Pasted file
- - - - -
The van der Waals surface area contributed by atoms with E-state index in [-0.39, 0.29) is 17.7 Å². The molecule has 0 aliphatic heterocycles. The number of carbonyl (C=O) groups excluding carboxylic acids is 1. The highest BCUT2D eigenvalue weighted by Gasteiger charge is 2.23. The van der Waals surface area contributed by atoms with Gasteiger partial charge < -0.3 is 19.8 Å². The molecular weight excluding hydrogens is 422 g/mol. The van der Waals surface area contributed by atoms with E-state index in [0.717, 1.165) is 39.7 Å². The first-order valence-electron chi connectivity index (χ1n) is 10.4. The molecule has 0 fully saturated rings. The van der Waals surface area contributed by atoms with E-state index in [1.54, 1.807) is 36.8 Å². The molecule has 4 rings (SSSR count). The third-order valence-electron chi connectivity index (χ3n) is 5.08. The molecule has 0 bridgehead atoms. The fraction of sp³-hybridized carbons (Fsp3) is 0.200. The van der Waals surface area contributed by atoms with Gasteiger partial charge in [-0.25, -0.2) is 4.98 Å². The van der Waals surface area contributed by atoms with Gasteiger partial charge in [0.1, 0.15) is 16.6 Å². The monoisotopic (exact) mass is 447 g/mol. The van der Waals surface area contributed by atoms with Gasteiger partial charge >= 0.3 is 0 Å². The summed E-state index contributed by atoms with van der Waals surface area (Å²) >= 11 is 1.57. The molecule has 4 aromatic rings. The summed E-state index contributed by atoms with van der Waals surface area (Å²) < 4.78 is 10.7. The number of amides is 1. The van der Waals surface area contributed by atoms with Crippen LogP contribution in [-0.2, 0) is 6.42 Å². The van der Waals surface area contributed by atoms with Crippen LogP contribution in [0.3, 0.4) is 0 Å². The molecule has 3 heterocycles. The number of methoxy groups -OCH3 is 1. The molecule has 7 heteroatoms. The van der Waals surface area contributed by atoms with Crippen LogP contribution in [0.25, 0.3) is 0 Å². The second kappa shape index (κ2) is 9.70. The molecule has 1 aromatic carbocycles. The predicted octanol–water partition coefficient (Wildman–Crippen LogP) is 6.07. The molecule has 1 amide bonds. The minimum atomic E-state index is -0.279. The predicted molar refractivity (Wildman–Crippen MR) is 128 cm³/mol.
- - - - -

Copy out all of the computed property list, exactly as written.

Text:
The van der Waals surface area contributed by atoms with E-state index in [-0.39, 0.29) is 17.7 Å². The molecule has 0 aliphatic heterocycles. The number of carbonyl (C=O) groups excluding carboxylic acids is 1. The highest BCUT2D eigenvalue weighted by Gasteiger charge is 2.23. The van der Waals surface area contributed by atoms with Gasteiger partial charge < -0.3 is 19.8 Å². The molecular weight excluding hydrogens is 422 g/mol. The van der Waals surface area contributed by atoms with E-state index in [0.717, 1.165) is 39.7 Å². The first-order valence-electron chi connectivity index (χ1n) is 10.4. The molecule has 0 fully saturated rings. The van der Waals surface area contributed by atoms with E-state index in [1.54, 1.807) is 36.8 Å². The molecule has 4 rings (SSSR count). The third-order valence-electron chi connectivity index (χ3n) is 5.08. The molecule has 0 bridgehead atoms. The fraction of sp³-hybridized carbons (Fsp3) is 0.200. The van der Waals surface area contributed by atoms with Gasteiger partial charge in [-0.25, -0.2) is 4.98 Å². The van der Waals surface area contributed by atoms with Gasteiger partial charge in [0.1, 0.15) is 16.6 Å². The monoisotopic (exact) mass is 447 g/mol. The van der Waals surface area contributed by atoms with Gasteiger partial charge >= 0.3 is 0 Å². The summed E-state index contributed by atoms with van der Waals surface area (Å²) >= 11 is 1.57. The molecule has 4 aromatic rings. The summed E-state index contributed by atoms with van der Waals surface area (Å²) < 4.78 is 10.7. The number of amides is 1. The van der Waals surface area contributed by atoms with Crippen LogP contribution in [-0.2, 0) is 6.42 Å². The van der Waals surface area contributed by atoms with Crippen LogP contribution in [0.3, 0.4) is 0 Å². The molecule has 3 heterocycles. The number of methoxy groups -OCH3 is 1. The molecule has 7 heteroatoms. The van der Waals surface area contributed by atoms with Crippen LogP contribution in [0.25, 0.3) is 0 Å². The second kappa shape index (κ2) is 9.70. The molecule has 1 aromatic carbocycles. The predicted octanol–water partition coefficient (Wildman–Crippen LogP) is 6.07. The molecule has 1 amide bonds. The minimum atomic E-state index is -0.279. The predicted molar refractivity (Wildman–Crippen MR) is 128 cm³/mol.